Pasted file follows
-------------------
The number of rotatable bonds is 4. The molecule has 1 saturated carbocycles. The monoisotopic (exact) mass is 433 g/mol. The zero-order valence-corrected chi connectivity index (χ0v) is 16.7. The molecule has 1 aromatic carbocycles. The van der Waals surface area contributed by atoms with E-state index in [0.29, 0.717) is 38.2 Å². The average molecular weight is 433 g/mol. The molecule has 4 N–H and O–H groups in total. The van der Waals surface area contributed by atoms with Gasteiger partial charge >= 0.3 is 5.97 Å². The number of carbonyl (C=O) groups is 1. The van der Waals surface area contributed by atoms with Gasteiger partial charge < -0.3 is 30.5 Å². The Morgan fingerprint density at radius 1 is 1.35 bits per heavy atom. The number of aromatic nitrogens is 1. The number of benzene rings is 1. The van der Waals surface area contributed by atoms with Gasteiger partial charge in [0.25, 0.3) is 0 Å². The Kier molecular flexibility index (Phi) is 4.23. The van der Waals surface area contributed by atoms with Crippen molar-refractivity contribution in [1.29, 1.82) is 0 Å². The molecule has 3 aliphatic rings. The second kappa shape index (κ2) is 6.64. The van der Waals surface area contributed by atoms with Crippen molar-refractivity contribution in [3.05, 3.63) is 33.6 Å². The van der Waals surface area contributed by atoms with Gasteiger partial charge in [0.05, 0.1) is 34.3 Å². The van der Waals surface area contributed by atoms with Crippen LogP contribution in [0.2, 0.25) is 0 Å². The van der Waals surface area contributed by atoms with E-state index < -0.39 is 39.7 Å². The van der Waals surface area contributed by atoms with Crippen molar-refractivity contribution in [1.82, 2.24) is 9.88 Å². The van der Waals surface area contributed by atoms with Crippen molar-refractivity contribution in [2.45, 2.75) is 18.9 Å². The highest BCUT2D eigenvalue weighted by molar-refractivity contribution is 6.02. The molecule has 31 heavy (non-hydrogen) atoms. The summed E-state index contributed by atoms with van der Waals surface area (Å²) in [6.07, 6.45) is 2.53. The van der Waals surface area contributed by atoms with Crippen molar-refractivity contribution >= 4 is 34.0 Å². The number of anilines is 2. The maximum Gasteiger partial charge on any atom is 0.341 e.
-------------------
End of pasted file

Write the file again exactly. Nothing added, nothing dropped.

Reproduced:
The number of rotatable bonds is 4. The molecule has 1 saturated carbocycles. The monoisotopic (exact) mass is 433 g/mol. The zero-order valence-corrected chi connectivity index (χ0v) is 16.7. The molecule has 1 aromatic carbocycles. The van der Waals surface area contributed by atoms with E-state index in [0.29, 0.717) is 38.2 Å². The average molecular weight is 433 g/mol. The molecule has 4 N–H and O–H groups in total. The van der Waals surface area contributed by atoms with Gasteiger partial charge >= 0.3 is 5.97 Å². The number of carbonyl (C=O) groups is 1. The van der Waals surface area contributed by atoms with Gasteiger partial charge < -0.3 is 30.5 Å². The Morgan fingerprint density at radius 1 is 1.35 bits per heavy atom. The number of aromatic nitrogens is 1. The number of benzene rings is 1. The van der Waals surface area contributed by atoms with Gasteiger partial charge in [0.25, 0.3) is 0 Å². The Kier molecular flexibility index (Phi) is 4.23. The van der Waals surface area contributed by atoms with Crippen molar-refractivity contribution in [1.29, 1.82) is 0 Å². The molecule has 3 aliphatic rings. The second kappa shape index (κ2) is 6.64. The van der Waals surface area contributed by atoms with Crippen molar-refractivity contribution in [3.05, 3.63) is 33.6 Å². The van der Waals surface area contributed by atoms with Gasteiger partial charge in [0.05, 0.1) is 34.3 Å². The van der Waals surface area contributed by atoms with Crippen LogP contribution in [0.2, 0.25) is 0 Å². The van der Waals surface area contributed by atoms with E-state index < -0.39 is 39.7 Å². The van der Waals surface area contributed by atoms with Crippen molar-refractivity contribution in [1.82, 2.24) is 9.88 Å². The van der Waals surface area contributed by atoms with Crippen molar-refractivity contribution in [2.45, 2.75) is 18.9 Å². The highest BCUT2D eigenvalue weighted by molar-refractivity contribution is 6.02. The molecule has 31 heavy (non-hydrogen) atoms. The summed E-state index contributed by atoms with van der Waals surface area (Å²) in [6.07, 6.45) is 2.53. The van der Waals surface area contributed by atoms with Crippen molar-refractivity contribution >= 4 is 34.0 Å². The number of anilines is 2. The maximum Gasteiger partial charge on any atom is 0.341 e.